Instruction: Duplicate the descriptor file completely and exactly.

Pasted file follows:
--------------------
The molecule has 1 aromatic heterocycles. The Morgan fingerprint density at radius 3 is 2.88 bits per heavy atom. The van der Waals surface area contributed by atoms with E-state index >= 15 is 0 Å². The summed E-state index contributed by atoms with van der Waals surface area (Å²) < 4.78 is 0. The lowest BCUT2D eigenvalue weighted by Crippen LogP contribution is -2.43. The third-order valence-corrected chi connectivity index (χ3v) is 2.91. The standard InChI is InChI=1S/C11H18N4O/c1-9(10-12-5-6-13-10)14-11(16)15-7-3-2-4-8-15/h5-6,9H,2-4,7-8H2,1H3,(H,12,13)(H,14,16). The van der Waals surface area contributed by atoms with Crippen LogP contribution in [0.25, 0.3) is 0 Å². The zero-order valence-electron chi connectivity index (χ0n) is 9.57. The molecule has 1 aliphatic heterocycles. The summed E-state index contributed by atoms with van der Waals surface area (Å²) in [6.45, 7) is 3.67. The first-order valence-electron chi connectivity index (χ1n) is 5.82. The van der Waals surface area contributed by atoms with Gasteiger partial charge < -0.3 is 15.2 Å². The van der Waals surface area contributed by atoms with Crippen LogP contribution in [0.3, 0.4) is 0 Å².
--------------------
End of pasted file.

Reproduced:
The molecule has 1 aromatic heterocycles. The Morgan fingerprint density at radius 3 is 2.88 bits per heavy atom. The van der Waals surface area contributed by atoms with E-state index >= 15 is 0 Å². The summed E-state index contributed by atoms with van der Waals surface area (Å²) < 4.78 is 0. The lowest BCUT2D eigenvalue weighted by Crippen LogP contribution is -2.43. The third-order valence-corrected chi connectivity index (χ3v) is 2.91. The standard InChI is InChI=1S/C11H18N4O/c1-9(10-12-5-6-13-10)14-11(16)15-7-3-2-4-8-15/h5-6,9H,2-4,7-8H2,1H3,(H,12,13)(H,14,16). The van der Waals surface area contributed by atoms with Crippen LogP contribution in [0.25, 0.3) is 0 Å². The zero-order valence-electron chi connectivity index (χ0n) is 9.57. The molecule has 1 aliphatic heterocycles. The summed E-state index contributed by atoms with van der Waals surface area (Å²) in [6.45, 7) is 3.67. The first-order valence-electron chi connectivity index (χ1n) is 5.82. The van der Waals surface area contributed by atoms with Gasteiger partial charge < -0.3 is 15.2 Å². The van der Waals surface area contributed by atoms with Crippen LogP contribution in [0.3, 0.4) is 0 Å².